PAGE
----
Game that ingests those eggs, as well as humans who unintentionally get those eggs on their hands and transfers them to food, stand a chance of having hydatid cysts form on internal organs. In game like moose and elk, cysts that form on the lungs reduces lung function and capacity, making it more difficult for these prey animals run for any length of time or distance – making them easier prey for a pack of wolves. By foolishly allowing wolves to over populate, federal and state wildlife agencies have created a very dangerous environment – for wildlife, for livestock and for humans.
(Those cysts on the moose lungs shown at left are filled with liquid and tiny tapeworms.)
In coastal North Carolina yet another ill conceived, poorly planned and out of control "wolf recovery project" is now making a devastating impact on the area.
While the planning for the Eastern Red Wolf Recovery Program started shortly after the Endangered Species Act was signed into law in 1973, the project was not launched until 1987. That year, USFWS released the first captive reared red wolves in the Alligator River National Wildlife Refuge, in northeastern North Carolina – not far from Cape Hatteras. From the very start the project came under fire, primarily due to the impurity of the wolves being released. Raised in captivity, the so-called "red wolves" showed high traces of domestic dog DNA.
In 1991, the American Sheep Industry filed a petition to delist the red wolf, based on that genetic impurity. USFWS found that request unwarranted, and that year decided to introduce their wolf-dog hybrids into the Great Smoky Mountains National Park. That introduction of hybrid mongrels began in 1992, and in 1993 the first pups were born in the park. In 1995, the National Wilderness Institute filed a petition to delist the red wolf, due to positive nuclear DNA results showing the "wolves" were not pure wolves. Again, USFWS found the claim unwarranted. However, in 1998, the project in the Great Smoky Mountain National Park was suspended.
Plaguing the project in coastal North Carolina has been the interbreeding between wolves that were already genetically compromised with an ever growing coyote population. That quandary was created when it was made illegal to hunt or shoot coyotes in the five-county area surrounding the Alligator River National Wildlife Refuge, in fear of hunters mistakenly shooting a "wolf" for a coyote. The North Carolina Wildlife Resources Commission is now demanding that USFWS end the reintroduction of the red wolf in the region and to remove all wolves that were released on private lands. The Commission`s reasoning for ending the program is the interbreeding with coyotes, how the hybrids have impacted private landowners and wildlife populations, and the failure of the project to meet its goals.
(Photo At Right - The red wolves released by the USFWS in North Carolina exhibited compromised DNA, which was further compromised through crossbreeding with coyotes.)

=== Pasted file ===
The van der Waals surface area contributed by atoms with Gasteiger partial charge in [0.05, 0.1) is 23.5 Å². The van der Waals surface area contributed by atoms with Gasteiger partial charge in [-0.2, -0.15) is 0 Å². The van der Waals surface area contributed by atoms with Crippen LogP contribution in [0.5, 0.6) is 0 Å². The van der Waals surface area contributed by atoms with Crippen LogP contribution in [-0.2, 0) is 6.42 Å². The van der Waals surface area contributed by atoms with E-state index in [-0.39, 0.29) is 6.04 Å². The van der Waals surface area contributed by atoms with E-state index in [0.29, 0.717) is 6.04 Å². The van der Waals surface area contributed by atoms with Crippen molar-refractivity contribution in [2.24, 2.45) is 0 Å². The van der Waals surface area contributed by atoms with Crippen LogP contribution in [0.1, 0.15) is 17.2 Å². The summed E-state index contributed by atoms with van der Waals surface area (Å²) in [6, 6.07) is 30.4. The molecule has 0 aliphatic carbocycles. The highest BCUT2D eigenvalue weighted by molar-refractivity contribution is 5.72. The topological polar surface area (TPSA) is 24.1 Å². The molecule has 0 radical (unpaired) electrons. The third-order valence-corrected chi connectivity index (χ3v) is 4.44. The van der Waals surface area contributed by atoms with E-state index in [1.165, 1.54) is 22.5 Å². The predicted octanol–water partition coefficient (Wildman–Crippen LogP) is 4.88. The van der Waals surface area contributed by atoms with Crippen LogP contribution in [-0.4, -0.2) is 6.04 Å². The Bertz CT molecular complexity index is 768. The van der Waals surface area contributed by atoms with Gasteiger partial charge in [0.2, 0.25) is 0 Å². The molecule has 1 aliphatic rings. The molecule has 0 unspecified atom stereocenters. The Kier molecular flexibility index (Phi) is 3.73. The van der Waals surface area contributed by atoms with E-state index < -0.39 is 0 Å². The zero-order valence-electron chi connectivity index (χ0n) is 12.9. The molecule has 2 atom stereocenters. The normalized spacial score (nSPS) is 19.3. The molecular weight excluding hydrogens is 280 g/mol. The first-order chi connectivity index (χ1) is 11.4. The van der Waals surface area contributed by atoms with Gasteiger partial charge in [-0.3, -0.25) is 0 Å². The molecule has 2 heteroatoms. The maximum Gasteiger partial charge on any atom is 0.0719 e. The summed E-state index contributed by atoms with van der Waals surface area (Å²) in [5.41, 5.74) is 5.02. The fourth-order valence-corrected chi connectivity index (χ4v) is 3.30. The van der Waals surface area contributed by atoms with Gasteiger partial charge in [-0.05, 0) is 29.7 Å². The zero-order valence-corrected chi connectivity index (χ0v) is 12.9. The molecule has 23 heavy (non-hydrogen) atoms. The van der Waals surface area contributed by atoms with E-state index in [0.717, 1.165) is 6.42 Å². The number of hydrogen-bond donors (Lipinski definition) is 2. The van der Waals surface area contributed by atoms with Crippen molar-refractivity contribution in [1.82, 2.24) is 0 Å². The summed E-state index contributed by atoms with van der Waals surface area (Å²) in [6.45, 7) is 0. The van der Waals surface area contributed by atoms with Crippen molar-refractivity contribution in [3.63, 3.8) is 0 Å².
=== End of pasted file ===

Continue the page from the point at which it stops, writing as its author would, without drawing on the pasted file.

Down in the Southwest, the reintroduced Mexican gray wolves are also running into the same kind of opposition by the residents who have been forced to live with them. Very much like the red wolves used during the releases in North Carolina, the wolves released into New Mexico and Arizona came from stock bred and reared in captivity and are suspect of having strong domestic dog DNA.
Those who actually live where the wolves have been introduced, and those areas in which the USFWS intends to allow wolves to freely migrate, simply don`t want the wolves, or the loss of wildlife and the negative impact wolves have on livestock anywhere there are wolves. Just as stubbornly as USFWS continued to force North Carolina residents to live with mongrel wolf-dog hybrids, and the damage they have inflicted on deer populations and livestock, the agency is bound and determined to have its way in the Southwest. Steps are now being taken to expand the "protected" range of the wolves, to allow them to expand their range naturally ... under the protection of an extremely flawed Endangered Species Act and an intimidating bully known as USFWS.
One New Mexico county has decided to stand its ground. The Colfax County Commission passed a resolution in 2000 that opposes the introduction of the Mexican gray wolf in that county, and in 2008 passed an ordinance making it a crime to import wolves into the county. The county commission acknowledges that federal actions would likely override the ordinance, but felt it was a "strong statement" against having wolves re-established in the county. Colfax County, New Mexico is a major ranching community, with an economy based on livestock production.
(The calf shown at left may have survived an attack by wolves, but more often than not the damage is so severe that the animal must be put down.)
Not one of the four major wolf recovery projects in this country has been beneficial to the region where they are being conducted. The goal of the USFWS has been to create these four core wolf areas, which would strategically allow wolves to disperse all across this country. Inside several of those core wolf areas, the damage already done to wildlife populations and ranching communities is so severe that even if the wolf populations were severely curtailed, or eliminated, it could take 20 to 30 years for a full recovery. In any region, as long as wolves are allowed to over populate, there will be no recovery of other wildlife populations, nor will anyone be able to profitably raise cattle or sheep.
The disaster known as "Wolf Recovery" has already cost the taxpayers of this country upwards of a billion dollars, and the damages inflicted by those wolves have stolen several billion more from this country`s hunters, small town businesses, rural residents, ranchers, and those who enjoy a wide range of outdoor recreation. Many residents of this country now realize that these projects have absolutely nothing to do with wolf conservation, but rather it is the U.S. Government`s way of forcing people off the land and into the cities.
Fortunately, many are now fighting back and shooting wolves most any time they have an opportunity, then going on about their business, and keeping quiet about it. Easily the greatest toll that the idiocy of allowing wolves to rule the land has had is the great distrust Americans now have in our government to do anything right. – Toby Bridges, LOBO WATCH